Lower crop prices trim demand for Nebraska ag land
LINCOLN, Neb. (AP) – The national drop in corn prices to less than $5 a bushel last year from more than $6 a bushel in 2012 apparently has dampened demand for farmland in Nebraska and cooled off the hot seller’s market.
A regional farmland price index kept by Creighton University economist Ernie Goss has hit its lowest level since 2009. A January report issued recently said the index dropped for the second month.
In addition, a recent report by Farm Credit Services of America says that during the second half of last year, Nebraska farmland value increased at the slowest rate seen in several years, rising less than 1 percent. The financial services cooperative based its conclusions on a benchmark study of 65 farms over three decades, as well as analysis of more than 3,500 ag real estate sales.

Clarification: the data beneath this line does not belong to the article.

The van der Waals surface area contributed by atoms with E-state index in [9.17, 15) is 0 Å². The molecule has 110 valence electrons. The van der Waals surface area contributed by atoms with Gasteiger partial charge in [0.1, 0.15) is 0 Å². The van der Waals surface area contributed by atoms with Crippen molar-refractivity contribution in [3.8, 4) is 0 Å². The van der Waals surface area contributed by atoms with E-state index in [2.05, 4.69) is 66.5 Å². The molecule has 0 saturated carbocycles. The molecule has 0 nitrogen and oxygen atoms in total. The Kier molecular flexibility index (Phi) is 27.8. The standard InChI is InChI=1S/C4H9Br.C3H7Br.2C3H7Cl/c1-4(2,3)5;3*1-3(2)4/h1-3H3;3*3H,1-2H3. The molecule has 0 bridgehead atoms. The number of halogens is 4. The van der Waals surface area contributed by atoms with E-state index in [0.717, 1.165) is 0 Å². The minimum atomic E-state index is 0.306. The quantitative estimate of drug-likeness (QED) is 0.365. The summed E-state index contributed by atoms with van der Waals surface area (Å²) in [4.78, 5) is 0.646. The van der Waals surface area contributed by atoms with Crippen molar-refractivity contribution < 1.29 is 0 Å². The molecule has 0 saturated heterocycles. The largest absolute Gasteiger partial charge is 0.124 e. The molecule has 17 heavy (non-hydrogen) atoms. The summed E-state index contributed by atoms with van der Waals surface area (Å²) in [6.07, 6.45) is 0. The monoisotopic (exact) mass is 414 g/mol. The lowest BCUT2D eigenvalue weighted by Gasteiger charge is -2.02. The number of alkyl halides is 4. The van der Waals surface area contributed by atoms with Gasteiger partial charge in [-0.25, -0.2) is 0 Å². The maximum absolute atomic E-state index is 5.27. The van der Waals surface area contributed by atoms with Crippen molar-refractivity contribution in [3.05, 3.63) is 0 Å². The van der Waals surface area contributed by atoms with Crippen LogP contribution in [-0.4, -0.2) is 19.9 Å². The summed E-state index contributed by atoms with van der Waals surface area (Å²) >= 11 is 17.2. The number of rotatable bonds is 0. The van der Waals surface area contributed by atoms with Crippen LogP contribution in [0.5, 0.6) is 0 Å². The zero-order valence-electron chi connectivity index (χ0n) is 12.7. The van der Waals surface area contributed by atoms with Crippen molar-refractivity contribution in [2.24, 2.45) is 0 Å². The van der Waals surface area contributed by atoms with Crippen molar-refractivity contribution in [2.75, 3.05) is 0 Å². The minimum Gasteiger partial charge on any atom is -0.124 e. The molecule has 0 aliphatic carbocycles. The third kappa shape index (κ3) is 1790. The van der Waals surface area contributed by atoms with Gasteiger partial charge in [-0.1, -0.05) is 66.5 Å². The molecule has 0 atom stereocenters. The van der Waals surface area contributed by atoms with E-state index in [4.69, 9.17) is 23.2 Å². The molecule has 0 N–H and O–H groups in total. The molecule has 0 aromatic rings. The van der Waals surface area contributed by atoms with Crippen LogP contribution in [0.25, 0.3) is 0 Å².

“The enthusiasm that might have been there, let’s say a year ago, the enthusiasm is just not as great now” for farmland, real estate broker Doyle Onnen told the Lincoln Journal Star.
Goss said the driving force for land was in agricultural commodity prices, “which put a bubble in land prices.”
“Now a good deal of the air has come out of the bubble in commodity prices, so some of that air will come out of the bubble in land prices,” Goss said on Jan. 20.
The rise in land prices may have slowed or even plateaued, but record highs remain.
Last year, the average value of land irrigated by center pivots in eastern Nebraska topped $10,000 an acre for the first time, according a report by the Agricultural Economics Department at the University of Nebraska-Lincoln.
Onnen, who is based in York, said he’s seen farms go for well above that price.
“There is lots of demand for real-high-quality irrigated land,” Onnen said, especially those with plentiful groundwater. “Those farms are in really strong demand.”